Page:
Changi Airport trials use of driverless tractor to fetch luggage from planes

SINGAPORE – A driverless tractor will start fetching luggage from planes landing at Changi Airport Terminal 3 from September, in the next stage of a trial that began in October last year.

This is the first push in the airport’s goal of using autonomous vehicles at scale with the aim of increasing manpower productivity.

The autonomous tractor can tow up to 6,000kg of baggage, which is the same load as the traditional driven tractor. Two tractors are needed to clear baggage from a plane with a full load of passengers.

During a preview of the vehicle on Friday (Aug 13), Changi Airport Group (CAG) said it will be working with ground handler Sats to use the vehicle for live flight operations.

This will free up airside staff from driving duties to focus on more complex operations such as last-mile baggage handling, said Ms Juliette Chia, senior associate of airport operations at CAG’s airside transformation office.

“It can really change the way the airport deploys manpower.”

CAG executive vice-president of airport management Tan Lye Teck said: “Changi Airport believes that autonomous vehicle technology and robotics will play a big part in the airport of the future.

“These trials will help us to understand the requirements for safe driverless transportation and how best to design operational processes.”

There are currently about 400 traditional baggage tractors being used in Changi Airport.

The autonomous tractor was developed by airport ground support equipment manufacturer TLD and autonomous vehicle firm EasyMile. Both are French companies.

The tractor uses lidars (light detection and ranging) global positioning systems technology and wireless technology to enable it to operate without a driver. It is able to track distances accurately down to 1cm.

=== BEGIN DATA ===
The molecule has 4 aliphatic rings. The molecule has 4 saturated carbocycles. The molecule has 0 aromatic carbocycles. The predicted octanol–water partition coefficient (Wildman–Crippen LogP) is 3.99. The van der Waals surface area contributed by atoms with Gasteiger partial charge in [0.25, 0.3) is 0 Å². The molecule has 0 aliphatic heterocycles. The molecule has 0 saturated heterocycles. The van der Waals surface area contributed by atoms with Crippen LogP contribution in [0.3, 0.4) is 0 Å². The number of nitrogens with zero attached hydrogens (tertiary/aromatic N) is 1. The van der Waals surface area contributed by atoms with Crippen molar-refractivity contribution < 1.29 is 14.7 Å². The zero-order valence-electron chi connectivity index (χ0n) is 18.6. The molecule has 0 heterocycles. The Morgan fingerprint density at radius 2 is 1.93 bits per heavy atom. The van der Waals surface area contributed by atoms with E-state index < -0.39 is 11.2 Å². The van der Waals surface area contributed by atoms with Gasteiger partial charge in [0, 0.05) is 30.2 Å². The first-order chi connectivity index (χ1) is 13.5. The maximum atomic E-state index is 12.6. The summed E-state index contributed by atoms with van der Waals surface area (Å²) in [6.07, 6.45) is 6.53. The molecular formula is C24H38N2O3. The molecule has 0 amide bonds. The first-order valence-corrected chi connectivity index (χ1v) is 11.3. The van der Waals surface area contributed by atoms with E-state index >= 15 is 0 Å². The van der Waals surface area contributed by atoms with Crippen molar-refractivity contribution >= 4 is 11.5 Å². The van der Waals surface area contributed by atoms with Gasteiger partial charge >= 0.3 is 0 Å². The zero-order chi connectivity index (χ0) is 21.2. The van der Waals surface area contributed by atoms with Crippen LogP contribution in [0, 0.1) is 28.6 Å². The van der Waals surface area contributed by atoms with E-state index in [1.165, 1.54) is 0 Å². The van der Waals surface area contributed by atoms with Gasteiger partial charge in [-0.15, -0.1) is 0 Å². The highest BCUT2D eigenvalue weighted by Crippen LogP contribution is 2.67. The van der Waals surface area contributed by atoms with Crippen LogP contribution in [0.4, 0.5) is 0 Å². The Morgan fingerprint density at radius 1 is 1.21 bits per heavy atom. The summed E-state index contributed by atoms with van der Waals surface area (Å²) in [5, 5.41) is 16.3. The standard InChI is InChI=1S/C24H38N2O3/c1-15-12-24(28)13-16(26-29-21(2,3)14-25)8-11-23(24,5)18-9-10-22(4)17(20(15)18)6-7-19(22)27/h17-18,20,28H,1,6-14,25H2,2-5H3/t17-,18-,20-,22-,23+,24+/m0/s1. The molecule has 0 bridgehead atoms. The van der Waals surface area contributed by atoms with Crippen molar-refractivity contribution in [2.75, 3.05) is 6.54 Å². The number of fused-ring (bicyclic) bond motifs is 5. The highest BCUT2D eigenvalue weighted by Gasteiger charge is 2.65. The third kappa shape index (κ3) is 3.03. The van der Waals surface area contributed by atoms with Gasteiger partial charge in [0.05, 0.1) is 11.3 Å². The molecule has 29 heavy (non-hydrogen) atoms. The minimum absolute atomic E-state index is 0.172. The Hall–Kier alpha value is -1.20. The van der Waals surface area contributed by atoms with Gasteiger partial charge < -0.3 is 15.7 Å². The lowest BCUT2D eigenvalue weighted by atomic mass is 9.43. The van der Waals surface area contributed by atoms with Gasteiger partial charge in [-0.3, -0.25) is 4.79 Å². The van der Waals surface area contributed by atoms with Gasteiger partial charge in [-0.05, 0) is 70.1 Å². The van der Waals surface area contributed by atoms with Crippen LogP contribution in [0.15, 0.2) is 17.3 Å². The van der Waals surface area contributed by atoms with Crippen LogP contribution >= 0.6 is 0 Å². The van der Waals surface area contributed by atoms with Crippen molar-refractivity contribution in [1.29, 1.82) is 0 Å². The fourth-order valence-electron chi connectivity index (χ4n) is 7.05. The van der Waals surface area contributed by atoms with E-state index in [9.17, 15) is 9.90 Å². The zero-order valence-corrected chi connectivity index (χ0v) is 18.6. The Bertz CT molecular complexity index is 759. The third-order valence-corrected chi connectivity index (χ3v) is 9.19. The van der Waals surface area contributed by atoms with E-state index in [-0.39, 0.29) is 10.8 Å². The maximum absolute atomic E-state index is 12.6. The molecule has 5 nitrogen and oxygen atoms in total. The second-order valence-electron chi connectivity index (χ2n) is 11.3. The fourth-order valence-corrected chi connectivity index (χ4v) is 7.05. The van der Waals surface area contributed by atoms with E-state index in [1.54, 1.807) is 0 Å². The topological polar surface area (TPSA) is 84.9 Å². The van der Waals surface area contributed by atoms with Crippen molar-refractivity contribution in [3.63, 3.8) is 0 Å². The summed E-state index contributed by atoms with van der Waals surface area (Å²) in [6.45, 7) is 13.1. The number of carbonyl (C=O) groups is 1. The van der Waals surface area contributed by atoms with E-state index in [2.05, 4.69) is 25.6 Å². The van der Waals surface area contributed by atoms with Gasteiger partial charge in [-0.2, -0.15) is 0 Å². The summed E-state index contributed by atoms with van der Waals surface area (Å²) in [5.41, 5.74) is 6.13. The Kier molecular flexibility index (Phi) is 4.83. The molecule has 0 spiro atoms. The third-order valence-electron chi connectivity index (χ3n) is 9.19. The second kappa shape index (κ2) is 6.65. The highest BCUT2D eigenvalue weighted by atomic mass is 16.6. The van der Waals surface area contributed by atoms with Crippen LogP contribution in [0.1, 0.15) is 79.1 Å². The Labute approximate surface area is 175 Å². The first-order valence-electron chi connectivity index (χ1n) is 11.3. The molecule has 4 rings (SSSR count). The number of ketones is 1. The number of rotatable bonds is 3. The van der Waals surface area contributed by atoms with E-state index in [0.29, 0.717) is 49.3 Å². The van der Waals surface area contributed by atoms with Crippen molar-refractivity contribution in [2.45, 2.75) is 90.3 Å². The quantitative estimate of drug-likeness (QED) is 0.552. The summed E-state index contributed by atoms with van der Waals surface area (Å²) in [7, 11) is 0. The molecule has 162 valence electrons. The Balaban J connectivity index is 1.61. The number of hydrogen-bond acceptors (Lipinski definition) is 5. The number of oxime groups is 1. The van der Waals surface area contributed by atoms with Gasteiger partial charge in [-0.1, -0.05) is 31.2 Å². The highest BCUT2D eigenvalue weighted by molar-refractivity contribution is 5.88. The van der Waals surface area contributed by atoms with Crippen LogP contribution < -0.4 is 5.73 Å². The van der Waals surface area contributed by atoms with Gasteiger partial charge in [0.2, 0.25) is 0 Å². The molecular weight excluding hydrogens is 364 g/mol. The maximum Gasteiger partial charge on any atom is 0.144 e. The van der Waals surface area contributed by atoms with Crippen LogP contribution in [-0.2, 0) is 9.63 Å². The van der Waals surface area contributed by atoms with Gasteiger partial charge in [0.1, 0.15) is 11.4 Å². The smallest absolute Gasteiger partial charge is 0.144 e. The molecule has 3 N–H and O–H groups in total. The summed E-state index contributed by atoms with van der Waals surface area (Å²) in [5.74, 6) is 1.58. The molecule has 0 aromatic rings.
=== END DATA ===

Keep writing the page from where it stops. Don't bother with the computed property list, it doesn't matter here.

Since the trials started, progress in its autonomous operations has now seen the tractor plying programmed routes without the need for a safety driver in the vehicle.

Ms Chia said CAG also worked with the manufacturers to adapt the vehicle for local use, such as tweaking its design to let it work better in humid weather.

The autonomous tractor is currently programmed to travel at a slower speed of 15kmhas a safety precaution – half the speed that traditional baggage tractors operate at.

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CAG said the tractor is currently programmed for one route at T4 and four at T3.

Two more tractors are expected to be added to the fleet in September.

Should the trial progress smoothly, more of such vehicles are expected to be deployed for baggage operations in time.

CAG declined to reveal the cost of each tractor, citing commercial sensitivities.

On CAG’s long-term goals in terms of the use of autonomous vehicles, Ms Chia said: “We are aiming for this airport of the future where… airside workers are in higher value-added jobs and are supported by autonomous vehicles.”

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